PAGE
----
Did you know that Berlin is eight times the size of Paris, that it has 150-plus museums and even more of contemporary art galleries, that the central Tiergarten comprises 520 acres, or did you know that here there is museum dedicated to the famous currywurst?
Whether visiting the German capital to see its wall, to walk its main fashion streets, to explore its history or, of course, to attend the Tropentag at Humboldt University, Berlin hardly disappoints. For those who are not familiar with the urbs and would like to stay here a little bit longer after the 3-day Tropentag, it can be a little bit tricky to cross the city: with a population of 4,5 million and up to 12 main neighbourhoods, the metropolis is, well, quite huge.
Each area is as extraordinarily seducing as it is specific, even though it may be disorienting at first. So let’s take a look of discovery together – right through the 3 main districts around Humboldt University that make up Berlin!
Considered the city’s centre as its name translates to “middle”, Mitte is the unmissable starting point for first tours since you can find here Berlin’s most recognized monuments, memorials and landmarks. From Unter den Linden to Brandeburger Gate, from the Memorial to the Murdered Jews of Europe to the Reichstag and Alexanderplatz: these are few among the several “to-be-visited” guidebook highlights that you will bump into over here!
Us sort of welcoming people at the gates of Humboldt University in Mitte
Divided by the Oberbaum Bridge along the River Spree, Kreuzberg ends and Friedrichshain begins. Not only this double-district is a must if you want to get a taste of the Berlin nightlife and of most alternative clubbing and hangouts. Kreuzberg-Friedrichshain is also the place for contemporary artistic movements and bohemian lifestyle: here painters and musicians like to live and perform their exhibitions, here the typical Turkish markets wake up on Fridays, here the former Berlin Wall turned into a memorial of 150 wall paintings getting the name of East Side Gallery.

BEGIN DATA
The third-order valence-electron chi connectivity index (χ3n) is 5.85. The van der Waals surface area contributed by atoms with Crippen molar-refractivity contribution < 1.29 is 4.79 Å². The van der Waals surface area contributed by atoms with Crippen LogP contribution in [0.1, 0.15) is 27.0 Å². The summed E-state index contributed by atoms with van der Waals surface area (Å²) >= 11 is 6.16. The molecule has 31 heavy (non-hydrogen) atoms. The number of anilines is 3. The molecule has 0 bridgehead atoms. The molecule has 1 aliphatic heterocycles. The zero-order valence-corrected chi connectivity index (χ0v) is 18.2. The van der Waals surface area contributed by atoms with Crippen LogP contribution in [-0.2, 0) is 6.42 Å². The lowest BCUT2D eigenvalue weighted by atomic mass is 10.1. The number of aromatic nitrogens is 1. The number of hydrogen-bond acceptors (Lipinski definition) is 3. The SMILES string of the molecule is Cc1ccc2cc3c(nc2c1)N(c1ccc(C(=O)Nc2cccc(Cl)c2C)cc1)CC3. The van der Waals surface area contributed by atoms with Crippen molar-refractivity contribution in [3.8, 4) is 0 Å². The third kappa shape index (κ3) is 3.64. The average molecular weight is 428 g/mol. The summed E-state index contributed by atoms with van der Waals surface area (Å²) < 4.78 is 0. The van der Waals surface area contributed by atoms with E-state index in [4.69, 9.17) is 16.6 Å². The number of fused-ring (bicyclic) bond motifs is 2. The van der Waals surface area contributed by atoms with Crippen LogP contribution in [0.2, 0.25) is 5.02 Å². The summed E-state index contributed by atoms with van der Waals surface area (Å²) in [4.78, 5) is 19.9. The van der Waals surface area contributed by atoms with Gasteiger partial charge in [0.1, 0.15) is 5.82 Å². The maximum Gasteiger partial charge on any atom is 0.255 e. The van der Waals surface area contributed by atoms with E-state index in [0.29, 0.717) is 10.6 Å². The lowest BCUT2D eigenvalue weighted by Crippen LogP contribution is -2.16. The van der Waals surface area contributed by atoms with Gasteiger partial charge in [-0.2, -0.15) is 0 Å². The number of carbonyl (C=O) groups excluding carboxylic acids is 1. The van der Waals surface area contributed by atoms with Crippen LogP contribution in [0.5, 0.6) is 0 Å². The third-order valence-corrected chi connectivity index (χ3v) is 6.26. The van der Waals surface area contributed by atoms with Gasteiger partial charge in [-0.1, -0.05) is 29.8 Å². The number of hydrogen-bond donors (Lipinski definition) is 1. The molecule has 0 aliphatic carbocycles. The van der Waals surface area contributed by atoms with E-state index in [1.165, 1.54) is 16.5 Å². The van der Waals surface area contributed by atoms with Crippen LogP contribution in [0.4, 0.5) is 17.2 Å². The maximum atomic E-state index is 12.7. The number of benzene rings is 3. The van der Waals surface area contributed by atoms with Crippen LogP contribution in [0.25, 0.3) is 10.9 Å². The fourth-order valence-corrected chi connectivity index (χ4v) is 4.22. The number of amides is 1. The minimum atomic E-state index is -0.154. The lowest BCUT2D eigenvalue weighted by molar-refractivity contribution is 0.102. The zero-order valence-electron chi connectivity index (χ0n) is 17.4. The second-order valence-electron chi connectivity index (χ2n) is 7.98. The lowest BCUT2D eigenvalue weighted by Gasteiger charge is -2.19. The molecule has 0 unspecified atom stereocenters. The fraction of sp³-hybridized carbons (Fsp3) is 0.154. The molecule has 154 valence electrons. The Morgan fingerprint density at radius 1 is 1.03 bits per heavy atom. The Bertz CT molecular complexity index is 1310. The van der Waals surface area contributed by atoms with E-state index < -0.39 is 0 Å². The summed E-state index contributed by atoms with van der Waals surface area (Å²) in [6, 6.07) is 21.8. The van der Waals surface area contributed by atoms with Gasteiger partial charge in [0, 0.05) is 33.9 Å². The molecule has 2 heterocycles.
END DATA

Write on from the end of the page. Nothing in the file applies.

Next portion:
Just off Alexander Platz, the so-called Prenzl’Berg was once known as a poor neighbourhood, populated mostly by squatters. But it is no longer like that: nowadays, this district shows up as a quiet and residential area, chic and, while perfect for a Sunday brunch or an elegant Thai-meal, its organic restaurants and rents are quite expensive. Never mind: families seem to be happy here and sidewalks are trampled especially by young mothers and fathers with at least 3 little babies. Nannies at kindergartens got to know it very well! It is not only a random fact that Prenzlauer Berg is considered to be the European neighborhood with the highest concentration of children! And you should not miss the chance to head to Mauerpark on Sundays for the local vintage flea market and experience the karaoke outdoor party later on.
Go and explore!